US major Delta Air Lines will be allowed to continue operating the Seattle – Tokyo Haneda route, although the United States Department of Transaportation (DOT) has said it will face strengthened conditions and protective measures to maintain a year-round daily service in the market. Should Delta not meet the additional conditions and requirements tentatively attached to this slot pair authority, the DOT has tentatively selected American Airlines for backup authority for these traffic rights for its proposed Los Angeles – Haneda proposal.
As per the US-Japan bilateral agreement, US airlines may only operate a total of four daily round-trip flights at Haneda Airport. Currently that service is provided by Delta Air Lines from Los Angeles and Seattle, Hawaiian Airlines from Honolulu, and United Airlines from San Francisco. However, in December last year, the DOT instituted a carrier-selection proceeding to determine whether current service between Seattle and Haneda should be reallocated to another airline after the US major reduced its frequency from daily to a basic seasonal schedule.
Both American Airlines and Hawaiian Airlines submitted applications to the DOT in January 2015 to take over Delta Air Lines’ route authority to serve the Japanese market and launch their own Transpacific routes using this licence. American proposed to operate a daily, year-round, non-stop service between Los Angeles International Airport and Tokyo's Haneda Airport. Hawaiian planned to begin daily, non-stop service this summer to Tokyo Haneda from Kona International Airport on Hawaii Island.
In its ruling the DOT said it had selected Delta to retain the traffic rights because it found its proposed service “would address a variety of public interest goals and would best maximise public benefits.” The Department specifically noted that the Seattle-Haneda service would “establish a new gateway to Haneda” by providing the first nonstop Haneda service on a significant mainland US-Tokyo route that then lacked any such service. The Department also found that Delta’s proposed service “would further serve the public interest” by providing a number of western cities with their first one-stop connecting opportunity to Haneda, and that other cities would gain the option of service over a less circuitous northwest gateway.
Beyond that, the Department determined that an outcome that would bring first-time Haneda service and first US-flag Haneda service to the sixth-largest O&D market, while also promoting the geographic diversity of the US-Haneda gateways, would be consistent with its established approach for the award of limited Haneda slot opportunities and would best serve the public interest.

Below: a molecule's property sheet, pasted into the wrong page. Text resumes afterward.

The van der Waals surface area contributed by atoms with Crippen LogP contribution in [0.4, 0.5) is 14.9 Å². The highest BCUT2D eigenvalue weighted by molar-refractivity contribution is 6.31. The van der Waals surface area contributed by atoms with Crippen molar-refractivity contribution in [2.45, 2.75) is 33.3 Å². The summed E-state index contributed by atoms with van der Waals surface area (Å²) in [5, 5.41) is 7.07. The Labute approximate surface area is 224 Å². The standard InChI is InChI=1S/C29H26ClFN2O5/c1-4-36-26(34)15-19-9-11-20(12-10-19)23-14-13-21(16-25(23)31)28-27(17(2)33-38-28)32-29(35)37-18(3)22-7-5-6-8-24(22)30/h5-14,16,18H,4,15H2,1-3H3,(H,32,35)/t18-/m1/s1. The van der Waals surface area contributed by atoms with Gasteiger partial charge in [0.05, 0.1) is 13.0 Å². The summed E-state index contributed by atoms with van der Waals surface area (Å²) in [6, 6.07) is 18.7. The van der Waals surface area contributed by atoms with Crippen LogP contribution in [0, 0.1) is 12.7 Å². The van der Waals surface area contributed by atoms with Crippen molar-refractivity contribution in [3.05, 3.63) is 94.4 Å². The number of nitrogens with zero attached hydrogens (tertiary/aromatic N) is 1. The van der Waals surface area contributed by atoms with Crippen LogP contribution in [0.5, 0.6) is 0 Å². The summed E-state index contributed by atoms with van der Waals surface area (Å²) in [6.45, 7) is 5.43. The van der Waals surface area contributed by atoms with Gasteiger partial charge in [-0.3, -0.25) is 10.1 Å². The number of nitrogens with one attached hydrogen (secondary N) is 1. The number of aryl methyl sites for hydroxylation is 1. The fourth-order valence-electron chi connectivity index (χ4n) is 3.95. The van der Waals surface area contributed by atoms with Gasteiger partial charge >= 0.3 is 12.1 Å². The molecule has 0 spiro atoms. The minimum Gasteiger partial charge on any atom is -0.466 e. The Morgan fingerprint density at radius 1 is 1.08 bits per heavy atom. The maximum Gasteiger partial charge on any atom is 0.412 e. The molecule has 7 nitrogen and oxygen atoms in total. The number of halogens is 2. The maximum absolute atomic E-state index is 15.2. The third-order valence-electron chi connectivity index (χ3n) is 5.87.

“No party to this proceeding has persuasively demonstrated that the above-listed Seattle-related attributes and public benefits that were central to the Department’s previous selection of a carrier to provide Seattle-Haneda service were unsupported on the record,” said the DOT in its ruling. “On the contrary, the Department tentatively believes each public interest element cited in justification of its previous decision to favour a Seattle-Haneda selection was valid then, and is still valid on the current record.”
According to the Department the only concern in its reselection of Delta for the rights was whether it could rely on the carrier to deliver the public interest benefits for the Seattle-Haneda route that were central to its previous decision and remain just as critical to the present decision. However, the US carrier has said it will resume a daily link on the route from March 29, 2015 and to continue that daily service not only through the summer season but also through the following Winter season.
"Delta thanks the US Department of Transportation for its tentative decision to allow the airline to continue its service between Seattle and Haneda Airport in Tokyo,” Delta said in a statement. “Earlier this month, Delta resumed its nonstop service between Seattle and Haneda after a temporary seasonal suspension. Delta will operate year-round, nonstop flights between Seattle and Haneda as we continue to grow Delta's international gateway at Seattle-Tacoma International Airport.”
Despite the assurances, the DOT has placed hefty restrictions on Delta to maintain the promise of daily year-round flights. In its ruling it said the carrier must maintain this level of operation or lose the rights completely.
According to the Department, any failure, without a Department-granted waiver, to perform a flight, on each and every day of every week (7 days a week, 365 days a year), will constitute a violation of Delta’s authority, while any failure to perform flights on two days of any seven-day period (365 days a year) will constitute a default of Delta’s authority and that authority will automatically expire.
Hawaiian Airlines President and chief executive officer, Mark Dunkerley has said the decision to re-award the rights to Delta and install American as a back-up should the airline fail to meet its requirements is “tremendously disappointing”.
“Hawaiian is the only airline to have operated Haneda service continuously and successfully since the slot rights were granted. Our proposal provided more seats and would have resulted in more travellers flying between Japan and the United States than either Delta's or American's proposal,” he said.
“Kona is the largest unserved market in this proceeding, and Hawaiian's proposed route would have generated more economic benefit than that offered by either Delta or American. Sadly, by dismissing Hawaiian's proposed Kona route as just simply being additive to the routes already serving Hawaii, the DOT has once more failed to appreciate the geography of the 50th state,” he added.